Celtics 365: Boston's Point Guard Trio Delivers vs. Dallas, Doncic

At this time last year, the Boston Celtics were just beginning their journey through the 2019-20 NBA campaign. Little did they know at the time that it would wind up being the most unprecedented 365-day trek in NBA history.

It took an entire year to complete the season, as a four-month, midseason hiatus in the midst of the COVID-19 pandemic pushed playoff basketball all the way into mid-October of 2020. As a result, the beginning of the 2020-21 Season has been pushed back to an undetermined date.

In light of that delay, we want to make sure Celtics basketball remains in your lives this fall, when NBA basketball is usually in full swing. So we’ll be taking you on a 365-day rewind back to last season as we highlight some of the most memorable performances from the campaign - all on the one-year anniversary of each occurrence. We’ll refresh some fun memories while also keeping you in the basketball mindset for when next season begins.

One year ago today, on Nov. 11, 2019, Celtics fans and Mavericks fans alike were treated to one heck of battle at TD Garden. This was more than just a duel between All-Stars Kemba Walker and Luka Donic; this was a triple tag-team effort from both sets of guards with nearly identical results.

Six of the game’s guards combined for 111 points, with Boston’s trio of Walker, Marcus Smart and Brad Wanamaker earning a 56-55 edge over Dallas’ threesome of Doncic, Jalen Brunson and Delon Wright. Those three Celtics ball handlers also came out on top in the clutch, steering Boston to a 116-106 win for its eighth victory in a row.

The two offensive catalysts of this game were Walker and Doncic, who both helped to pick up the slack for their respective star teammates in Jayson Tatum and Kristaps Porzingis, who shot a combined 2-of-29 from the field.

Doncic led the game in both scoring and assists, as he notched 34 points and nine helpers while shooting 11-of-21 from the field and 3-of-10 from 3-point range. Walker trailed his counterpart slightly in both categories with 29 points and five assists, although he was far more efficient shooting the ball, finishing 9-of-17 from the field and a season-best 8-of-14 from deep.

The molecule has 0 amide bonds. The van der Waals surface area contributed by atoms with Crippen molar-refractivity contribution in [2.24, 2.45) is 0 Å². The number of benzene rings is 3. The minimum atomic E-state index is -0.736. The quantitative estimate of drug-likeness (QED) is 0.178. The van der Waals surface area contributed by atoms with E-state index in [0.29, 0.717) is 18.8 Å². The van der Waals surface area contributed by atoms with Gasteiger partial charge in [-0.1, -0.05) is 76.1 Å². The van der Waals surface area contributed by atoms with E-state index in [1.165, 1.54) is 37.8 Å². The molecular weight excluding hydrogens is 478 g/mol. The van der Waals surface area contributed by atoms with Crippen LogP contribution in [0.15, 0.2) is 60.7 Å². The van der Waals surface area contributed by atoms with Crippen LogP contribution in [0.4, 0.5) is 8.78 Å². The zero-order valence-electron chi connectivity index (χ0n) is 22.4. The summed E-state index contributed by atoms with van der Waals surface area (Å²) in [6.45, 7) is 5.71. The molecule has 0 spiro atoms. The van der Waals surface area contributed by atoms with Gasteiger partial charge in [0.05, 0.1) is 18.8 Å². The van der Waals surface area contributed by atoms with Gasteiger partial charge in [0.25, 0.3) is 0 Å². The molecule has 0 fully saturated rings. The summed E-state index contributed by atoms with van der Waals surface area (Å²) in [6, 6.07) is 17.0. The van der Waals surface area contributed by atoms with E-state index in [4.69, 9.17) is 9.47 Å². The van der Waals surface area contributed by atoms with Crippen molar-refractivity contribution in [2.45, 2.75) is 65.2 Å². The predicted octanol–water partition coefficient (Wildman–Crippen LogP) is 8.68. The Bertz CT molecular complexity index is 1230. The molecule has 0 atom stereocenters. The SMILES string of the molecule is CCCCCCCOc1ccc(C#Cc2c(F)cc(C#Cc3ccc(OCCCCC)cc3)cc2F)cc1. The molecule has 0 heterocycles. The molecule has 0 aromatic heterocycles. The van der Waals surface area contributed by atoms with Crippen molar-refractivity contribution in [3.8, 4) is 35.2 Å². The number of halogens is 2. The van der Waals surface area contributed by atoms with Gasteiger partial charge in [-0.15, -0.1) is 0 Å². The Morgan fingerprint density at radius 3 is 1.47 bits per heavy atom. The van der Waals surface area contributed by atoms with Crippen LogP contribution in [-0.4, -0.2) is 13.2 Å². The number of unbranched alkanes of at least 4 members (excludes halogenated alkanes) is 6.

More importantly, Walker was the one who came through when the game was on the line. Midway through the fourth quarter, he knocked down a trio of 3-pointers during a 70-second span to help turn a two-point Boston deficit into a seven-point lead.

"I was just trying to be aggressive, trying to make the right plays," said Walker, who scored 24 of his 29 points during the second half. "My shot felt good the whole night. I was just missing them (during the first half). Then, in the fourth quarter, just naturally, the competitive nature just comes out and I try to do what I can do to put the ball in the basket."

Walker getting hot late was the turning point for the Celtics, as their advantage snowballed all the way up to 14 points before walking away with a 10-point victory. Though, he wasn’t the only hero for the Celtics.

Fellow point guard Marcus Smart, filling in for an injured Gordon Hayward, logged 17 points and a team-high six assists during the victory. His greatest contribution, however, was the tenacious defense he played on Kristaps Porzingis, who, despite being exactly a foot taller than Smart, struggled whenever the guard switched onto him.

“I was just being physical with him,” Smart said after he and his teammates limited Porzingis to a season-low 1-of-11 shooting effort. “I just used my strength and my quickness. Obviously, he has a height advantage over me, so I had to get low and really battle. Really for us, it was keeping our hands back; he loves doing the sweep-through move … It’s kind of hard to guard. So, for us, it was just being as physical as we can, getting our hands up and making him shoot over us.”

Those types of matchups are the ones that Smart always cherishes the most, as it displays the heart-over-height mentality that surely helped him earn his second straight All-Defensive First Team recognition after the season.

“I love it,” Smart said of matching up against bigs. “It’s a challenge that I love every single time I get the call. I pride myself on the defensive end. That’s where I earn my keep. So when I’m matched up against those guys, I never think it’s a disadvantage for me. I think it’s an advantage for me on both ends.”

Another advantage for Boston in this game was having Wanamaker step up off the bench. Filling in for Smart as the second-string point guard, Wanamaker tallied 10 points and four assists off the bench. Eight of those points came during the second-year guard's first nine minutes on the court, which resulted in him being Boston’s second-leading scorer at halftime.

Celtics coach Brad Stevens called Wanamaker’s contributions “excellent” after the game, noting his elevated importance in light of Gordon Hayward fracturing a bone in his left hand two nights prior in San Antonio.

“He's a pretty steady hand in that (second) group right now where we don't have a lot of experience,” Stevens elaborated.

Wanamaker’s steadiness, combined with both Smart’s defensive contributions and Walker’s clutch buckets gave the Celtics just enough to get the edge in this thrilling point guard battle against a playoff-bound Mavericks team and their MVP candidate in Doncic.


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